FRI 5 - 6 - 2020
Date: Aug 19, 2019
Source: The Daily Star
Sudan to launch historic transition to civilian rule
Jean Marc Mojon| Agence France Presse
KHARTOUM: Sudan’s military rulers and protest leaders Saturday are scheduled to sign a landmark deal reached after a bloody uprising that is meant to pave the way for civilian rule. The ceremony will officialize a constitutional declaration inked on Aug. 4 between the country’s Transitional Military Council and the opposition coalition of the Alliance for Freedom and Change.

The deal brought an end to nearly eight months of upheaval that saw masses mobilize against President Omar al-Bashir, who was ousted in April after 30 years in power.

The deal brokered by the African Union and Ethiopia was welcomed with relief by both sides, with protesters celebrating what they saw as the victory of their “revolution” and generals taking credit for averting civil war.

While the compromise meets several of the protest camp’s key demands, its terms leave the military with ample powers and its future civilian government with daunting challenges.

With Saturday’s official signing of the transitional documents, Sudan will kick off a process that will include important immediate first steps.

The composition of the new transitional civilian-majority ruling council is to be announced Sunday, followed two days later by the naming of a prime minister.

Protest leaders Thursday agreed to nominate former senior United Nations official Abdalla Hamdok as prime minister.

The veteran economist, who stepped down last year as deputy executive secretary of the U.N.’s Economic Commission for Africa, is to be formally selected on Aug. 20, a statement said.

The Cabinet is to be unveiled on Aug. 28, with the newly appointed ministers due to meet the sovereign council on Sept. 1 for the first time.

Elections must be held after the 39-month transitional period that began on Aug. 4.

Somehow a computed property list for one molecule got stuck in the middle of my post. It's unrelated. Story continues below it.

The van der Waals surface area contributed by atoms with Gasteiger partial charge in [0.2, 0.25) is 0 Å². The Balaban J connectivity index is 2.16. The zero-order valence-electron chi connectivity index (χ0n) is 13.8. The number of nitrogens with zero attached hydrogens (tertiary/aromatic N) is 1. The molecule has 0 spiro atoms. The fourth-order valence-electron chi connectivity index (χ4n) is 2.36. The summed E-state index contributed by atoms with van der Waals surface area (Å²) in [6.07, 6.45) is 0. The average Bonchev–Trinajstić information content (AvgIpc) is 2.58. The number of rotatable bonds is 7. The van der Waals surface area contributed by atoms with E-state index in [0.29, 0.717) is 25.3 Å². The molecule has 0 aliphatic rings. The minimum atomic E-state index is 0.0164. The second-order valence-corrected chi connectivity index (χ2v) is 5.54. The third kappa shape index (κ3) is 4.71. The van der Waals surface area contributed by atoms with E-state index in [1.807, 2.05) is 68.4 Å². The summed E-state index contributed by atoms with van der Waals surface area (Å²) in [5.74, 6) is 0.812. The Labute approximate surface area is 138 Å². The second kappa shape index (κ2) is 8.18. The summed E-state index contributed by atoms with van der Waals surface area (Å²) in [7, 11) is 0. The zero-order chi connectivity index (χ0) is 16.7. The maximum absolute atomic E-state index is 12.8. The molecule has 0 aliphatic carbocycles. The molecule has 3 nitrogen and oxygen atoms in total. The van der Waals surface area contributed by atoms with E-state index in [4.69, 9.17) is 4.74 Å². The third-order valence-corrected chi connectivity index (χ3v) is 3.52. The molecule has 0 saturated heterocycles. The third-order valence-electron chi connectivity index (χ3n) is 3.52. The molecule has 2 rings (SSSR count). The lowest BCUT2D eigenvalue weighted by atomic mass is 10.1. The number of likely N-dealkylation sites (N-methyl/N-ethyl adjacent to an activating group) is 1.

Just paper?Until then, the country of 40 million people will be ruled by the 11-member sovereign council and a government, which will - the agreement makes clear - be dominated by civilians.

However, the interior and defense ministers are to be chosen by military members of the council.

The move toward civilian rule could lead the African Union to lift a suspension slapped on Sudan in June after a bloody crackdown on a sit-in in Khartoum.

The legislative body to be formed within three months will be at least 40 percent female, reflecting the significant role played by women in the protest movement.

The paramilitary force and intelligence services blamed for some of the worst abuses under Bashir and against protesters are to be brought under the authority of the army and sovereign council respectively.

With many issues still unaddressed, however, observers warn that describing the latest events as “successful regime change” would be premature.

“Political dynamics will matter more than pieces of paper,” Rosalind Marsden from London’s Chatham House think tank said.

“The biggest challenge facing the government will be dismantling the Islamist deep state ... which took control of all state institutions and key sectors of the economy, including hundreds of businesses owned by the military-security apparatus.”

Bad omen The rise of Mohamed Hamdan Daglo - who commands the paramilitary Rapid Support Forces and became deputy head of the military council that seized power from Bashir - as Sudan’s new military strongman is causing some concern.

He has close ties to Gulf monarchies, has amassed huge wealth since wresting control of gold mines in western Sudan and was a leader of the infamous Janjaweed militia accused of a genocidal campaign in the Darfur region.

The fate of deposed ruler Bashir, who is wanted by the International Criminal Court over Darfur, also remains unclear. He is due to appear in a Khartoum court on corruption charges Saturday.

And some within the protest camp feel the power-sharing deal did not do enough to curb the powers of the military and guarantee justice for demonstrators killed by security forces.

The whitewashing in recent days of walls that bore some of the many murals painted during the protests has been seen as a bad omen.

“The signals we are getting tell us that there is no real change, no real freedom,” graffiti artist Lotfy Abdel-Fattah told AFP.

Various rebel groups from marginalized regions such as Darfur, Blue Nile and South Kordofan are expected to be absent from Saturday’s ceremony.

The Sudan Revolutionary Front that unites these movements backed the protest movement but rejected the constitutional declaration, demanding representation in the government and more guarantees on peace talks.

A version of this article appeared in the print edition of The Daily Star on August 17, 2019, on page 7.

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